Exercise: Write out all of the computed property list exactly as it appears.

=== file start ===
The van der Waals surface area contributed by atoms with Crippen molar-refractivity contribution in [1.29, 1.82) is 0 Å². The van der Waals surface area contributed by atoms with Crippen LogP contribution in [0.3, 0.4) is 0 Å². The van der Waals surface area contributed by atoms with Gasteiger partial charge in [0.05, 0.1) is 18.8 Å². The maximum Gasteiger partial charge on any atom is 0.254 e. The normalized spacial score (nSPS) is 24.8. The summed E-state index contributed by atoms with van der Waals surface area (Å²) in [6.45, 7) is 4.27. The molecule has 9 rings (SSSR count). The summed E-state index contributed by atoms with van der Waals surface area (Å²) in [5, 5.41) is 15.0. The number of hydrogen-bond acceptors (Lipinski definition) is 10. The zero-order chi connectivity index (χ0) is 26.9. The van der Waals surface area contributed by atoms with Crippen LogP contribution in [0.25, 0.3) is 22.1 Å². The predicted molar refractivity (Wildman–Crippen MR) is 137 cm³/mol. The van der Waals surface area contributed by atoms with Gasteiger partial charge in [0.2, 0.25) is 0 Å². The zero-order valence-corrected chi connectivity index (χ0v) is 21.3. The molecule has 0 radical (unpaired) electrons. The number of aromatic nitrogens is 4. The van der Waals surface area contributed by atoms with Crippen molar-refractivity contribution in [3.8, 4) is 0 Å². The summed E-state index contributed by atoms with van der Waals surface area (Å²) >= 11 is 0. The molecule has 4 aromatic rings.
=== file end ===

The van der Waals surface area contributed by atoms with Crippen molar-refractivity contribution in [1.29, 1.82) is 0 Å². The van der Waals surface area contributed by atoms with Crippen LogP contribution in [0.3, 0.4) is 0 Å². The van der Waals surface area contributed by atoms with Gasteiger partial charge in [0.05, 0.1) is 18.8 Å². The maximum Gasteiger partial charge on any atom is 0.254 e. The normalized spacial score (nSPS) is 24.8. The summed E-state index contributed by atoms with van der Waals surface area (Å²) in [6.45, 7) is 4.27. The molecule has 9 rings (SSSR count). The summed E-state index contributed by atoms with van der Waals surface area (Å²) in [5, 5.41) is 15.0. The number of hydrogen-bond acceptors (Lipinski definition) is 10. The zero-order chi connectivity index (χ0) is 26.9. The van der Waals surface area contributed by atoms with Crippen LogP contribution in [0.25, 0.3) is 22.1 Å². The predicted molar refractivity (Wildman–Crippen MR) is 137 cm³/mol. The van der Waals surface area contributed by atoms with Gasteiger partial charge in [0.2, 0.25) is 0 Å². The zero-order valence-corrected chi connectivity index (χ0v) is 21.3. The molecule has 0 radical (unpaired) electrons. The number of aromatic nitrogens is 4. The van der Waals surface area contributed by atoms with Crippen molar-refractivity contribution in [3.8, 4) is 0 Å². The summed E-state index contributed by atoms with van der Waals surface area (Å²) >= 11 is 0. The molecule has 4 aromatic rings.